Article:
I know that a lot of college graduates are reconsidering the liberal arts degree in lieu of a more fast track career path like this because many cannot find a job and are having to take part time work that does not pay well. They also have a lot of student loans stacked up that makes matters worse.

Trade schools have seen a jump in enrollment recently because of the poor economy.

sunshine31
Post 8

@Moldova - I agree with you. I think that going to a vocational high school also allows you to sample various career choices that you don’t get to really do when you take a traditional college prep track.

With a vocational high school, you get to sample classes in the form of electives in fields as diverse as cosmetology, childcare, stenography, graphic design, or even pluming. The great thing with a field like graphic design, is that you can build a portfolio while you are in school and hopefully land a great paying job when you graduate. This is a very marketable field that has a lot of potential.

Moldova
Post 7

@Oasis11 -I have a friend that did that and now she has a bachelor’s degree and a good job. I wanted to add that I recently heard about a vocational program that was developed by a few employers in the area in conjunction with the local community college.

They offered high school credit for students at an at risk high school and allowed these credits to count toward their high school diploma. These students upon graduation would not only have a high school diploma, but they would automatically be placed in a job with an employer.

So they would have a diploma and a job. Most of these jobs were in the healthcare field which allowed these students a chance to break into a field that is constantly growing. I think that more cities should try doing a program like this. It is really a win-win situation.

oasis11
Post 6

I think that a person can go to a vocational high school or a regular high school with a vocational track and then if they decide to go to college, they can always go to a community college for the first two years.

Most community colleges offer remedial classes in case some of these vocational students are not prepared for college level work. I know that in the state of Florida, the community colleges have an agreement with all of the public universities in which they have to accept community college graduates to any public university in the state.

So these student have guaranteed acceptance as long as they meet the graduation requirements for an Associates of Arts.

They will be granted admissions to the university, but they have to apply to each of the individual colleges within the university and meet those requirements before they are accepted there.

candyquilt
Post 5

Am I wrong to think that vocational high school is a good idea if you're not interested in going to college?

I don't think it would be as advantageous in terms of career and income if you go to vocational high school and also college.

But then again, it wouldn't really take anything away from you either. It might even make your college years more productive.

What do you think?

burcidi
Post 4

I read in a magazine that students who graduated from vocational high schools are more likely to be employed than regular high school graduates.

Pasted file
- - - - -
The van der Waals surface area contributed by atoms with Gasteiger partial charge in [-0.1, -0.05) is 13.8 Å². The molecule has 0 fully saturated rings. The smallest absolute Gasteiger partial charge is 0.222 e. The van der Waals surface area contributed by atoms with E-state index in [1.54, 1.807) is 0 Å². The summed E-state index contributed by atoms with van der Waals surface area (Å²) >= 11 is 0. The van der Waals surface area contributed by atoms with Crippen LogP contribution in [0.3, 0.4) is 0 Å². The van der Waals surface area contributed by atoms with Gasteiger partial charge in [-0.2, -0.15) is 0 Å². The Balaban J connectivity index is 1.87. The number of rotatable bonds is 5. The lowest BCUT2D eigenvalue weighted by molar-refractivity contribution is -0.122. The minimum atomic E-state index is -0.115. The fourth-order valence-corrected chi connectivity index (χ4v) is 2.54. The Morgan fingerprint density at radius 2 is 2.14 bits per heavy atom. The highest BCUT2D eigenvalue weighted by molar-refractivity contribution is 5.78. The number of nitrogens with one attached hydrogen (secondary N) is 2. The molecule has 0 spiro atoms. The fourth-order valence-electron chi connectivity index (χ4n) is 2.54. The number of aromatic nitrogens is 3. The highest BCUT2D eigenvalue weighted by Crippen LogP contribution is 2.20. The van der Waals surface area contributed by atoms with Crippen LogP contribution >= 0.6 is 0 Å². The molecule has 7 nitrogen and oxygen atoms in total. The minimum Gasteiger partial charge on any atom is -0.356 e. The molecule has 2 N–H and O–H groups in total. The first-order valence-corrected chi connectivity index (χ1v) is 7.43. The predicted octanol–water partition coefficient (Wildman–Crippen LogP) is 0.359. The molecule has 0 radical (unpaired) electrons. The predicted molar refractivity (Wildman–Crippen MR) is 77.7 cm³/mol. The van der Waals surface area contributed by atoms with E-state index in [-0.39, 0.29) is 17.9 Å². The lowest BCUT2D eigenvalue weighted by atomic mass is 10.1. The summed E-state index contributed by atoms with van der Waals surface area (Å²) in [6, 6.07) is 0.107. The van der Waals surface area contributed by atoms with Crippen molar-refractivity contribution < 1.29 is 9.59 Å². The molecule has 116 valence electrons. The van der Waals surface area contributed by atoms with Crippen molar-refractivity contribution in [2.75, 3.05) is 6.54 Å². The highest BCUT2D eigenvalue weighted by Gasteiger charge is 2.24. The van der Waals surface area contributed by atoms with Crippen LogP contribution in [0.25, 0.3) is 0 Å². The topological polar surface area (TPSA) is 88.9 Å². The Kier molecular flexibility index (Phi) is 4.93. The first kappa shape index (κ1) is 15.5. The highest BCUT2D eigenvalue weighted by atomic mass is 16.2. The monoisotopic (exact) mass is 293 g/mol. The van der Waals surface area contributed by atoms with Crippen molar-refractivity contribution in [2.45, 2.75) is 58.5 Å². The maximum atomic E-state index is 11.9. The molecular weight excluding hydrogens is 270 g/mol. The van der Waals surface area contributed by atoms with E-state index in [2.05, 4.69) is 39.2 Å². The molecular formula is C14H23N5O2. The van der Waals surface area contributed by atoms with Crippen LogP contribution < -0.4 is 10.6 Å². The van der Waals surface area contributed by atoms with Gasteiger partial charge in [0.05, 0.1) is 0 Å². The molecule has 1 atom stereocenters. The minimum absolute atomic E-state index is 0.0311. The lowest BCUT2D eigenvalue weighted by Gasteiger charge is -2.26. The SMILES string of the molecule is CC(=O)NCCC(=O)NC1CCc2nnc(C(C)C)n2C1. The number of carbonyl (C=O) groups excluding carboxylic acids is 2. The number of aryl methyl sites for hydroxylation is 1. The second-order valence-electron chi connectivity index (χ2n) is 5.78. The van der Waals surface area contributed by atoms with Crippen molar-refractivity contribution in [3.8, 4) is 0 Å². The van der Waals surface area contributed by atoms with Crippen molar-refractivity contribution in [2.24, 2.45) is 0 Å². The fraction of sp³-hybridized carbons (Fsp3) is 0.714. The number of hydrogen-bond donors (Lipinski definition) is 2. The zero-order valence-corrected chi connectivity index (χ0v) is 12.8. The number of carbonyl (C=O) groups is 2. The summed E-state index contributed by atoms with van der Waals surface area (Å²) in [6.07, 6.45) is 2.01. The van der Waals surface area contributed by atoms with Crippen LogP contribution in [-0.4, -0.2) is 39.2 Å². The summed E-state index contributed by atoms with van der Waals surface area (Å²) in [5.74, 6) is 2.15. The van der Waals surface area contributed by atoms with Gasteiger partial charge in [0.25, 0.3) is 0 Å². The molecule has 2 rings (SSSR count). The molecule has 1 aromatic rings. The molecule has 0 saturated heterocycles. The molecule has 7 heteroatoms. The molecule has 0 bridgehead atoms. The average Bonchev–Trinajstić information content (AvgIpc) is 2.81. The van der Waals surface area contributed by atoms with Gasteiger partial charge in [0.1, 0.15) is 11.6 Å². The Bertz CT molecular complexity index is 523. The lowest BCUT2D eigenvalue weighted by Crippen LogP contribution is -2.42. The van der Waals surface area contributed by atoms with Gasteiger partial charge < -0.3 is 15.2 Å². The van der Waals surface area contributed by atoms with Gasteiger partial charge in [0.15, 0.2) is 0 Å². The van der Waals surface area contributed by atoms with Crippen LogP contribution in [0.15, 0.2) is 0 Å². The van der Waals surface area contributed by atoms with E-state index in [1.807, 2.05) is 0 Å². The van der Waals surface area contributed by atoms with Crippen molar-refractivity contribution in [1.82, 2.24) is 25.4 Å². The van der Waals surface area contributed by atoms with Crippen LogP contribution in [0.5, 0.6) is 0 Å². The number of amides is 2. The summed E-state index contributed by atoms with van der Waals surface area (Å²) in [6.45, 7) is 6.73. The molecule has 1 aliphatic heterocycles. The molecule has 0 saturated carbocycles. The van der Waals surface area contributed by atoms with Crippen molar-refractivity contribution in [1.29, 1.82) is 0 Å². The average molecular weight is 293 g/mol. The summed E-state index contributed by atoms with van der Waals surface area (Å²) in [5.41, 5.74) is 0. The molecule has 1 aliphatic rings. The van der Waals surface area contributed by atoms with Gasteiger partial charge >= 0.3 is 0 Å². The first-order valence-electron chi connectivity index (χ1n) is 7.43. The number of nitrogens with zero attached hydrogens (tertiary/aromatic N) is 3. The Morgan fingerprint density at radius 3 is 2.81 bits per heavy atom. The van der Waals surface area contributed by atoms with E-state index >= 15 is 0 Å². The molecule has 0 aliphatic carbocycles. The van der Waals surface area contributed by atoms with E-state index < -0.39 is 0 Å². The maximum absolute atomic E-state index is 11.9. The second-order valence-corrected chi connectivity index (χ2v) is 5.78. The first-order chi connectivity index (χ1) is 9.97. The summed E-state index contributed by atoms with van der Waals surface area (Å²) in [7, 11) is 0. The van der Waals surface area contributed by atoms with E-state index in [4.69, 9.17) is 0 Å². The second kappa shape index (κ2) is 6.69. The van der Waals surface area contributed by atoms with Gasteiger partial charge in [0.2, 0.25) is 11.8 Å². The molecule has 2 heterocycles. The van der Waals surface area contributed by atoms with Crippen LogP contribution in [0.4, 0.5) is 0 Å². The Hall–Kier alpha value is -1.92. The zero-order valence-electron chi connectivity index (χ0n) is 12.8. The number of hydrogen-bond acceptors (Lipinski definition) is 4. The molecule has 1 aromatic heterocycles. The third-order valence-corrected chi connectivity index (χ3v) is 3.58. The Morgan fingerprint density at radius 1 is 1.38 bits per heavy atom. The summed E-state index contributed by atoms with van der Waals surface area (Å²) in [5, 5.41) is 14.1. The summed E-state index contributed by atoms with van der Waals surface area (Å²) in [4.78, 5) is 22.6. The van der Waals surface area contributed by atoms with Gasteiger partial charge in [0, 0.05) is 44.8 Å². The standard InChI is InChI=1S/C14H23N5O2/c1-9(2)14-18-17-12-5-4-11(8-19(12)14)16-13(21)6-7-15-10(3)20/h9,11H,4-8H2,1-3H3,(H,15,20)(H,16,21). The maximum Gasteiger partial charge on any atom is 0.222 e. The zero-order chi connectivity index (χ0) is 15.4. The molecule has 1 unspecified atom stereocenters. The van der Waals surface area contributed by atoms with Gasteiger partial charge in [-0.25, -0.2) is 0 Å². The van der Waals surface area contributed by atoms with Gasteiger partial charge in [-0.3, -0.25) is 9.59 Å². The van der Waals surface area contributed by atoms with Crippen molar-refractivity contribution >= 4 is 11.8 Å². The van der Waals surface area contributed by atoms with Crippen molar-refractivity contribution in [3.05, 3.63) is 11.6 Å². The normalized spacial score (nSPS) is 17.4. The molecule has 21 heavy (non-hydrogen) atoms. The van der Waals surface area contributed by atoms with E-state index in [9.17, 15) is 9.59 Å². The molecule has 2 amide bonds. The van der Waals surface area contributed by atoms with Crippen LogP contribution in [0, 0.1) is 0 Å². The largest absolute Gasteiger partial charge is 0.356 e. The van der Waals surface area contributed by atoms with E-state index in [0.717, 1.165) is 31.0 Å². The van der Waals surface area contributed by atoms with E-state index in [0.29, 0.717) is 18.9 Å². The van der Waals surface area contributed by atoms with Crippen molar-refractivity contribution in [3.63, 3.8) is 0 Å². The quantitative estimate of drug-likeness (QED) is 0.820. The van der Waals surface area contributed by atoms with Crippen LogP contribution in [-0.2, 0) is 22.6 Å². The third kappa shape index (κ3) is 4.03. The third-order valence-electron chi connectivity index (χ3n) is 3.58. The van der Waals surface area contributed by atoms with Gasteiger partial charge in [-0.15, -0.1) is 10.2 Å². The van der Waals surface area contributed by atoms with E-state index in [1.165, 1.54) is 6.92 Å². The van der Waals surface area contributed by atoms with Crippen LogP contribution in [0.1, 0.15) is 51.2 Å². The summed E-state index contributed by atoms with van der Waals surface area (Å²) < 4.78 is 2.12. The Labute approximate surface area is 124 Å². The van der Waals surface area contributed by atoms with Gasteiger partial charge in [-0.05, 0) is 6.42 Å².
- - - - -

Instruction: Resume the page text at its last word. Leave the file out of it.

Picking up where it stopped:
Interestingly, I always thought the opposite because vocational schools are made to look like they are for unsuccessful students. It's sort of the last option for people who might not do well in regular schools.

But apparently this is so untrue! Vocational high school graduates make even more money than regular school graduates on average!

indemnifyme
Post 3

@sunnySkys - Interesting. I can't remember what kind of system my school district had in place as far as vocational schools.

I do think high schools should place a greater emphasis on preparing for life after high school. So many college students change their majors over and over because they don't know what they want to do. Maybe if they had guidance like what is discussed in this article, college freshman would be better equipped to choose a path and stick with it!

sunnySkys
Post 2

When I was in high school, there was either the vocational track or the college track. Meaning, the students who chose to attend the vocational school didn't take the classes that prepare you for college. They weren't required to take higher level math classes and certain other classes most colleges look for.

I think this really does people a disservice. What if they changed their minds after high school and wanted to attend college after all?

On the other hand, at the vocational school in my area everyone graduated with a certification or skill. This meant they were ready and qualified to get a job right out of high school. So I guess it could be a great option if you already know you aren't going to college, but how many high school freshmen are really qualified to make that choice?

SteamLouis
Post 1

I wish I had gone to a vocational high school. I went to a regular one and I don't feel that it prepared me for life after high school at all.

I did go to college and have a bachelors degree now but I am not very happy with the area I studied. I'm also having difficulty finding work. I don't think I'm very interested in what I do.

If I could go back, I would go to a vocational high school. It could have helped me realize what my real interests are and what I would be most happy doing after school. Now I feel kind of lost.

Do vocational high schools have courses in design or fashion? I think that's what I would have wanted to study if I had been to one.